For years, a domineering school of thought suggested that making payments online was a much riskier way to buy things than paying for them via offline methods such as cash, cheques, postal orders, and bank transfers. However, this narrative is no longer true.

Thanks to advances in technology, digital payments, such as those made via Smartpay, are the safest they have ever been. Congruently, the rise of high-profile breaches of security at major retailers has suggested that offline payments are more vulnerable to being compromised than ever.

So, how secure is payment technology now that we are well and truly into 2024?

If you still have your doubts, read on to find out.

Why is online payment technology more secure?

The main reason why many experts suggest that online payment technology is more secure than offline is because the companies that offer these services have built their business models around robust security. After all, even if they are hacked just once, their businesses could be fatally damaged.

By contrast, many retailers do not commit to safeguarding payment security in the same way, as they see it as a time-consuming and expensive proposition. Subsequently, they often choose not to take extra precautionary measures, which can leave them susceptible to attack.

What makes online payment technology so secure?

As mentioned, making online payments is more secure than it has ever been, thanks to several technological innovations. They include the following:


Encryption is a vital way to protect financial transactions and sensitive customer data from theft, tampering, or unauthorized access. Overall, two types of encryptions are employed, namely, a symmetric one and an asymmetric one.

The former uses the same key for locking and unlocking the data. By contrast, asymmetric encryption involves two keys – a public one that is used for locking the data and a private one which unlocks it. Typically, asymmetric encryption is the more secure of the two, mainly because the private key is not shared.

Businesses commonly use encryption protocols such as SSL (Secure Sockets Layer) and TLS (Transport Layer Security) to secure data transmission between their website or payment gateway and the browser their customers are using on their laptops, smartphones, or any other device.

By combining both symmetric and asymmetric encryption, SSL/TLS encryption is able to facilitate a secure connection that safeguards data during its transmission.

Additionally, to keep these encryption algorithms strong, most companies are embracing secure storage, regular key rotation, and other proper key management practices, along with the regular implementation of up-to-date protocols.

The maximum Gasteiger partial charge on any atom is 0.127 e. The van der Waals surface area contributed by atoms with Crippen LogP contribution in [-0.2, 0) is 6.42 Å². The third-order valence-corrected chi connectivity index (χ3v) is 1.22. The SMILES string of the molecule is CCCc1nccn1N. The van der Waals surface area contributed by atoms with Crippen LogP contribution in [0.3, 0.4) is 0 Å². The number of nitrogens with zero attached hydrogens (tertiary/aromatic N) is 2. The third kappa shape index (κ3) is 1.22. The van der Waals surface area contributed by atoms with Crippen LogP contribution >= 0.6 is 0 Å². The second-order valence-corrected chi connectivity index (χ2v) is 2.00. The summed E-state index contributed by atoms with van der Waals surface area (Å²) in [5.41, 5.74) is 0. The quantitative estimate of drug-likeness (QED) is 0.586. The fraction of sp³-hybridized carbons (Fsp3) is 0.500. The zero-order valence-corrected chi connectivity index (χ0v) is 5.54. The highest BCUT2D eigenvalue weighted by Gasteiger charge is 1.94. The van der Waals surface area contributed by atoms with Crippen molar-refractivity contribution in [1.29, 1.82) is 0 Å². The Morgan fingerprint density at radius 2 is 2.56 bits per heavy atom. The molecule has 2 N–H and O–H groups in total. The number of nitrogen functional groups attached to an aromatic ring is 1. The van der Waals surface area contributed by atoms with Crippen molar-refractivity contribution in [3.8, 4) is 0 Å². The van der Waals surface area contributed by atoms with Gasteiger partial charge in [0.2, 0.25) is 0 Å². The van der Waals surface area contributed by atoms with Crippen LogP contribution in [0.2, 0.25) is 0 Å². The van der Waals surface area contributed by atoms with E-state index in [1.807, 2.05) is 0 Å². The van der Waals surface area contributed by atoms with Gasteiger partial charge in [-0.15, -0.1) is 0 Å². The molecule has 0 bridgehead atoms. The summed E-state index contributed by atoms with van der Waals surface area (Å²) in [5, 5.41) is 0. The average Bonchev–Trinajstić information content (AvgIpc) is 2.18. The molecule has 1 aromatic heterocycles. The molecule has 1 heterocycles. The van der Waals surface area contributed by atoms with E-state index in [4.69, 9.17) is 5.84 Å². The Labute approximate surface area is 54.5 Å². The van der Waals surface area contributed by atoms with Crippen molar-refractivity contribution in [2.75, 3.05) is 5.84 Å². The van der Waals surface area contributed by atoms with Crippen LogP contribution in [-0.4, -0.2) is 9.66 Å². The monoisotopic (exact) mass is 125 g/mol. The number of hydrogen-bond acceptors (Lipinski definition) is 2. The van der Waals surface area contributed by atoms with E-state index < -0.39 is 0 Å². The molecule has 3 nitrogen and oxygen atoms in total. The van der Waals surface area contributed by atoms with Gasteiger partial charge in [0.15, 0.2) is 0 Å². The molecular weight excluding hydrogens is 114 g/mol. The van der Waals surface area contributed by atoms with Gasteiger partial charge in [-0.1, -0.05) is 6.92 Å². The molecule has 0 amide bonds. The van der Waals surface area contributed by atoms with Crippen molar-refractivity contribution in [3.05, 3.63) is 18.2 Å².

By replacing it with tokens that have no meaningful value if they are compromised, tokenisation is a game-changing development that protects sensitive payment information in a much better way than ever.

The great thing about this innovation is that it significantly lowers the chances of data breaches and unauthorized access taking place. It also ensures companies comply with industry regulations and standards.

Essentially, payment tokenisation replaces credit card numbers and other sensitive data, with tokens that are uniquely generated by a system which is military-grade secure. These tokens reference the data taken from the payment and are stored in a central token vault. They cannot be leveraged to source credit card numbers or other sensitive data or to facilitate fraudulent transactions.


Authentication is now widely used as an additional measure of payment security to verify the identity of who is trying to make or gain access to a transaction. It can take several forms including single or two-factor authentication, which typically requires a PIN or password and a unique, one-time code which is sent to a phone or email address.

Additionally, it can include CVV (Card verification value), which is a 3- or 4-digit code that is printed on the back of a debit or credit card. When making a phone or online transaction, customers must reference this number to prove they have possession of the physical card.

Also, biometric authentication is another measure which uses a person’s distinctive physical characteristics, such as fingerprints, scanning of the eyeballs or facial features or voice recognition technology to confirm the identity of the customer.

Detection and prevention of fraudulent activities

Through the monitoring of customer behaviours, buying patterns and several other risk factors, there are no specific systems in place to identify and stop fraudulent transactions from taking place.

They include behavior analysis, risk scoring, and machine-learning algorithms specifically designed to flag anomalies.